(See Electrostatic Printing)
Xograph is the common name for a type of parallax panoramagram where a two dimensional image creates the illusion of three dimensions. Gabriel M. Lippmann overcame the obstacle of the single viewing angle required to make parallax stereograms work by developing the fly’s-eye lens, a sheet of small round globules through which the photograph would be taken and then viewed. Ives’ son Hubert refined this idea in the 1920’s by replacing the fly’s-eye with a linear array. Photographs were first shot through a parallax barrier but later directly onto a lenticulating sheet of plastic with a photo sensitized back. When the image is viewed through another thin layer of lenticulating plastic, each linear lenticule acts as an individual lens and reflects light back to the eye at the same angle as the image was exposed. As the light fractures at various angles it appears differently to each eye creating the illusion of seeing the objects in the image from a different perspective. This principal was applied to early movie production and by 1964 it was developed further by Cowles Communications and Eastman Chemical Products in Tennessee. Visual Panographics in New York were the first to manufacture these 3D images for use as magazine illustrations, baseball cards, and postcards under the name Xograph. Many other companies followed them into production but rather than becoming the wave of the future Xographs proved only to be a fad and by the early 1980’s the public had tired of them and the process largely disappeared from commercial use.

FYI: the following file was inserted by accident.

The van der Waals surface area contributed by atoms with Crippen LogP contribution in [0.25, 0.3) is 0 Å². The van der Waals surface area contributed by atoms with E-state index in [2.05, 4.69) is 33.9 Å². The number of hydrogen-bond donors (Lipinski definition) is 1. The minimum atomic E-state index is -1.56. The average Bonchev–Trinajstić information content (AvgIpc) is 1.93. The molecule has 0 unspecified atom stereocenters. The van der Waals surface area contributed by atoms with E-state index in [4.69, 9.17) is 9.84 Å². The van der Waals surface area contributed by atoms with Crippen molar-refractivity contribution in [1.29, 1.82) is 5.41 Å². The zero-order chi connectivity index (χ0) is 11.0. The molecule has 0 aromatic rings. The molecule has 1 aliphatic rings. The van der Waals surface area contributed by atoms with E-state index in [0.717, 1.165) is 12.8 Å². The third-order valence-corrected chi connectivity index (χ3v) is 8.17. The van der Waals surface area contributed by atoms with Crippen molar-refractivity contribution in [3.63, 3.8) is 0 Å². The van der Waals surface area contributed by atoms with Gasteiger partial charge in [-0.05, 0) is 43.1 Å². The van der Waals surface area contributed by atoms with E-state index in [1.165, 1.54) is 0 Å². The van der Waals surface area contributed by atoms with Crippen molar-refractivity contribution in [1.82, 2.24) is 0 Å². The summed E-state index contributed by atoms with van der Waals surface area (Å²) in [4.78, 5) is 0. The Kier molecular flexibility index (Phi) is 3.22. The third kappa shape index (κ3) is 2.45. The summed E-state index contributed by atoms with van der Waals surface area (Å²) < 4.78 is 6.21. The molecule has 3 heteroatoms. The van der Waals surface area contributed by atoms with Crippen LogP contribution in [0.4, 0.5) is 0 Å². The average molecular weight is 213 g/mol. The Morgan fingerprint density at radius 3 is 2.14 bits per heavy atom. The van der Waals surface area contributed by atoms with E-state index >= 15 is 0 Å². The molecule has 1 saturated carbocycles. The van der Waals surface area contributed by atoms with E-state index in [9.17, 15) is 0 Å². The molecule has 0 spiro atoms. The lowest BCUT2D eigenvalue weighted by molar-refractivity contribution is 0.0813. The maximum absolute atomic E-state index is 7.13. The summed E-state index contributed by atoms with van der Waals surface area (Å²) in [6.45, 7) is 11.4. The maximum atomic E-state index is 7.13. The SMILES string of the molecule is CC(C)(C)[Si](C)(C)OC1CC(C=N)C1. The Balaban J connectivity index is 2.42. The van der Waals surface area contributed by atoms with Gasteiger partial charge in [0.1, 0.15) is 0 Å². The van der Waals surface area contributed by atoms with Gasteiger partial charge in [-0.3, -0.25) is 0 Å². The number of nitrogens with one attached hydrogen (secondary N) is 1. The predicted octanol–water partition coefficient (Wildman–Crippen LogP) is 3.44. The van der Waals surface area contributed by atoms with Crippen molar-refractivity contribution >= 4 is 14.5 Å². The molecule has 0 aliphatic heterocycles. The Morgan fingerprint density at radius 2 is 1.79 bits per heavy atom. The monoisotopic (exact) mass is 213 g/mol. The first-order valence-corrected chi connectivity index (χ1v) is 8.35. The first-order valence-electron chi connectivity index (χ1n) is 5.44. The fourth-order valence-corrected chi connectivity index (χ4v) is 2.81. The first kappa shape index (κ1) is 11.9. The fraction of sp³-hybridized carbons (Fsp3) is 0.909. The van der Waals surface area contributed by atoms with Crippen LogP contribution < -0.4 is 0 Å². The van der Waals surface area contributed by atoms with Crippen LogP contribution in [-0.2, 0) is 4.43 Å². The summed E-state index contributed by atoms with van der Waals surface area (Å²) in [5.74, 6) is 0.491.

When wood engravings are used in conjunction with letterpress printing to match text with image it is referred to as xylography. Unlike wooden planks that were cut with the grain of the wood and could stretch and crack under the pressure of a press, wood engravings were hard and durable. They could easily be sized to the same height of type and then locked into the same frame to be printed together. In order to get illustrations into newspapers in a more timely manner, a system was developed in the 1840’s that largely took production out from the hands of artists and gave it to a team of craftsmen. Since engraving blocks are cuts of end grain wood, not planks, they are only available in very small pieces. To create larger images a number of these small blocks are glued together to form one large substrate. When working with a team these small blocks would only be temporarily bolted together, then coated with a wash of white paint so that the master artist could more easily make his drawing. Afterwards the clamps would be removed, and each piece given to an individual engraver to work on. Some engravers specialized in cutting skies or faces and so each piece would be portioned out accordingly. These were finely trained craftsmen whose role was to engrave to a set style and not add their own individuality to the process. When each piece was complete all sections would then be reassembled, glued or bolted back together, and the master artist would finish engraving the image along the lines where all the pieces met up.